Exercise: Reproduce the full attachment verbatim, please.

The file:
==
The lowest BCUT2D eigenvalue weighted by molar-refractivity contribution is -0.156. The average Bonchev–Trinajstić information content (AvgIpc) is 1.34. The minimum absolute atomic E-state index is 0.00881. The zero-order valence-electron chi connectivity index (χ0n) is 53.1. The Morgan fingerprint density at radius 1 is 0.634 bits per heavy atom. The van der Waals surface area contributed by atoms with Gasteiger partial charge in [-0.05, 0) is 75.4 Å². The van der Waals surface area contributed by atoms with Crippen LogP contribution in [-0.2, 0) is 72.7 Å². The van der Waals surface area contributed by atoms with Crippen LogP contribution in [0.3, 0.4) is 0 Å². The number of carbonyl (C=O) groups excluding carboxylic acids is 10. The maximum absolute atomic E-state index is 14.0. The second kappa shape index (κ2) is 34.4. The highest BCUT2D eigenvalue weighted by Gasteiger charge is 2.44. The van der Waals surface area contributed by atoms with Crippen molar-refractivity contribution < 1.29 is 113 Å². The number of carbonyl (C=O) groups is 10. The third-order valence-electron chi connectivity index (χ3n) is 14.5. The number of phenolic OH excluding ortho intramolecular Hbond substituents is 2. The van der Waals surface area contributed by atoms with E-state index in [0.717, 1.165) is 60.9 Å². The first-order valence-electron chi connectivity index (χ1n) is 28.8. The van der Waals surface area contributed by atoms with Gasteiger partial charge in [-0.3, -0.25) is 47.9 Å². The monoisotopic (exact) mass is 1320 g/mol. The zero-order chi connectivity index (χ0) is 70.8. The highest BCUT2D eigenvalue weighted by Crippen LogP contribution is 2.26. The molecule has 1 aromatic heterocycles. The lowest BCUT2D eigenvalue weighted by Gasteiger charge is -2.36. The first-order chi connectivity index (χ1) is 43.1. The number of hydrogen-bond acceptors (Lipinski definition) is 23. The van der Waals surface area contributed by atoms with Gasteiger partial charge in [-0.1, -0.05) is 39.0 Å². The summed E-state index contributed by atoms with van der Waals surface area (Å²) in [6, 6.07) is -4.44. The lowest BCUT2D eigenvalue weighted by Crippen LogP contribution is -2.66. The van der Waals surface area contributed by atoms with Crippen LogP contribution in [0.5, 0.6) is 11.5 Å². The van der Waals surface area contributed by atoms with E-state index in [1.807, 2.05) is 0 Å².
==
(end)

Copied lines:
The lowest BCUT2D eigenvalue weighted by molar-refractivity contribution is -0.156. The average Bonchev–Trinajstić information content (AvgIpc) is 1.34. The minimum absolute atomic E-state index is 0.00881. The zero-order valence-electron chi connectivity index (χ0n) is 53.1. The Morgan fingerprint density at radius 1 is 0.634 bits per heavy atom. The van der Waals surface area contributed by atoms with Gasteiger partial charge in [-0.05, 0) is 75.4 Å². The van der Waals surface area contributed by atoms with Crippen LogP contribution in [-0.2, 0) is 72.7 Å². The van der Waals surface area contributed by atoms with Crippen LogP contribution in [0.3, 0.4) is 0 Å². The number of carbonyl (C=O) groups excluding carboxylic acids is 10. The maximum absolute atomic E-state index is 14.0. The second kappa shape index (κ2) is 34.4. The highest BCUT2D eigenvalue weighted by Gasteiger charge is 2.44. The van der Waals surface area contributed by atoms with Crippen molar-refractivity contribution < 1.29 is 113 Å². The number of carbonyl (C=O) groups is 10. The third-order valence-electron chi connectivity index (χ3n) is 14.5. The number of phenolic OH excluding ortho intramolecular Hbond substituents is 2. The van der Waals surface area contributed by atoms with E-state index in [0.717, 1.165) is 60.9 Å². The first-order valence-electron chi connectivity index (χ1n) is 28.8. The van der Waals surface area contributed by atoms with Gasteiger partial charge in [-0.3, -0.25) is 47.9 Å². The monoisotopic (exact) mass is 1320 g/mol. The zero-order chi connectivity index (χ0) is 70.8. The highest BCUT2D eigenvalue weighted by Crippen LogP contribution is 2.26. The molecule has 1 aromatic heterocycles. The lowest BCUT2D eigenvalue weighted by Gasteiger charge is -2.36. The first-order chi connectivity index (χ1) is 43.1. The number of hydrogen-bond acceptors (Lipinski definition) is 23. The van der Waals surface area contributed by atoms with Gasteiger partial charge in [-0.1, -0.05) is 39.0 Å². The summed E-state index contributed by atoms with van der Waals surface area (Å²) in [6, 6.07) is -4.44. The lowest BCUT2D eigenvalue weighted by Crippen LogP contribution is -2.66. The van der Waals surface area contributed by atoms with Crippen LogP contribution in [0.5, 0.6) is 11.5 Å². The van der Waals surface area contributed by atoms with E-state index in [1.807, 2.05) is 0 Å².